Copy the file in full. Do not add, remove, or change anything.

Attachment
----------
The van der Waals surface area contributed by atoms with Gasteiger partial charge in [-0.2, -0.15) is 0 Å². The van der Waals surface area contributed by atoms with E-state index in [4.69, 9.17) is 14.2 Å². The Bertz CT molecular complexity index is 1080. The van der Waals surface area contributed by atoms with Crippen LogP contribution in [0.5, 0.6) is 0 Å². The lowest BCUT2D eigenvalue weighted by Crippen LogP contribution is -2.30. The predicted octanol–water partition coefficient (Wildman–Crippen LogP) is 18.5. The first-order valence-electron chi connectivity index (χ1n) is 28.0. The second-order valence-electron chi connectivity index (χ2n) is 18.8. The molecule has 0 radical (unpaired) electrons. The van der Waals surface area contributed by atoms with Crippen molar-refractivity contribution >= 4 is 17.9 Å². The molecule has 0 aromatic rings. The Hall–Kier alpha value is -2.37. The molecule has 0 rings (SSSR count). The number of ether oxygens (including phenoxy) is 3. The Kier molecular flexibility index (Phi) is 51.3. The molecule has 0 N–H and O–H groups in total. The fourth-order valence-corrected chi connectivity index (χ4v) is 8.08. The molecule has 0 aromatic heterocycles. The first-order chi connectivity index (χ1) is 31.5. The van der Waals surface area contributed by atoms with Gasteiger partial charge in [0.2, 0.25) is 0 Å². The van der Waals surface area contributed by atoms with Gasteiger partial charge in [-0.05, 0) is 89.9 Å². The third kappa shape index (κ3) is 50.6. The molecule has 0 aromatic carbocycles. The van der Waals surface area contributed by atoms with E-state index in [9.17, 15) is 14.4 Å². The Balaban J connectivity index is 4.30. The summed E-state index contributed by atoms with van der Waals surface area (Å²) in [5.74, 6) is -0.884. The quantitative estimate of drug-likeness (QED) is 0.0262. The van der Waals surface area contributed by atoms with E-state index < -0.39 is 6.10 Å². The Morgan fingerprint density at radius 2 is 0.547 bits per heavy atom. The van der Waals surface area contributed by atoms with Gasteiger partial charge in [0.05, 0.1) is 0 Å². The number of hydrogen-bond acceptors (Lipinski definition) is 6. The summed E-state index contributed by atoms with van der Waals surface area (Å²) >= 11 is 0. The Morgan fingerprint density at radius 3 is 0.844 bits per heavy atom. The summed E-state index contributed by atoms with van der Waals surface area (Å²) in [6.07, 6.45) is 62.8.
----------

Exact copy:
The van der Waals surface area contributed by atoms with Gasteiger partial charge in [-0.2, -0.15) is 0 Å². The van der Waals surface area contributed by atoms with E-state index in [4.69, 9.17) is 14.2 Å². The Bertz CT molecular complexity index is 1080. The van der Waals surface area contributed by atoms with Crippen LogP contribution in [0.5, 0.6) is 0 Å². The lowest BCUT2D eigenvalue weighted by Crippen LogP contribution is -2.30. The predicted octanol–water partition coefficient (Wildman–Crippen LogP) is 18.5. The first-order valence-electron chi connectivity index (χ1n) is 28.0. The second-order valence-electron chi connectivity index (χ2n) is 18.8. The molecule has 0 radical (unpaired) electrons. The van der Waals surface area contributed by atoms with Crippen molar-refractivity contribution >= 4 is 17.9 Å². The molecule has 0 aromatic rings. The Hall–Kier alpha value is -2.37. The molecule has 0 rings (SSSR count). The number of ether oxygens (including phenoxy) is 3. The Kier molecular flexibility index (Phi) is 51.3. The molecule has 0 N–H and O–H groups in total. The fourth-order valence-corrected chi connectivity index (χ4v) is 8.08. The molecule has 0 aromatic heterocycles. The first-order chi connectivity index (χ1) is 31.5. The van der Waals surface area contributed by atoms with Gasteiger partial charge in [0.2, 0.25) is 0 Å². The van der Waals surface area contributed by atoms with Gasteiger partial charge in [-0.05, 0) is 89.9 Å². The third kappa shape index (κ3) is 50.6. The molecule has 0 aromatic carbocycles. The van der Waals surface area contributed by atoms with E-state index in [9.17, 15) is 14.4 Å². The Balaban J connectivity index is 4.30. The summed E-state index contributed by atoms with van der Waals surface area (Å²) in [5.74, 6) is -0.884. The quantitative estimate of drug-likeness (QED) is 0.0262. The van der Waals surface area contributed by atoms with E-state index < -0.39 is 6.10 Å². The Morgan fingerprint density at radius 2 is 0.547 bits per heavy atom. The van der Waals surface area contributed by atoms with Gasteiger partial charge in [0.05, 0.1) is 0 Å². The number of hydrogen-bond acceptors (Lipinski definition) is 6. The summed E-state index contributed by atoms with van der Waals surface area (Å²) >= 11 is 0. The Morgan fingerprint density at radius 3 is 0.844 bits per heavy atom. The summed E-state index contributed by atoms with van der Waals surface area (Å²) in [6.07, 6.45) is 62.8.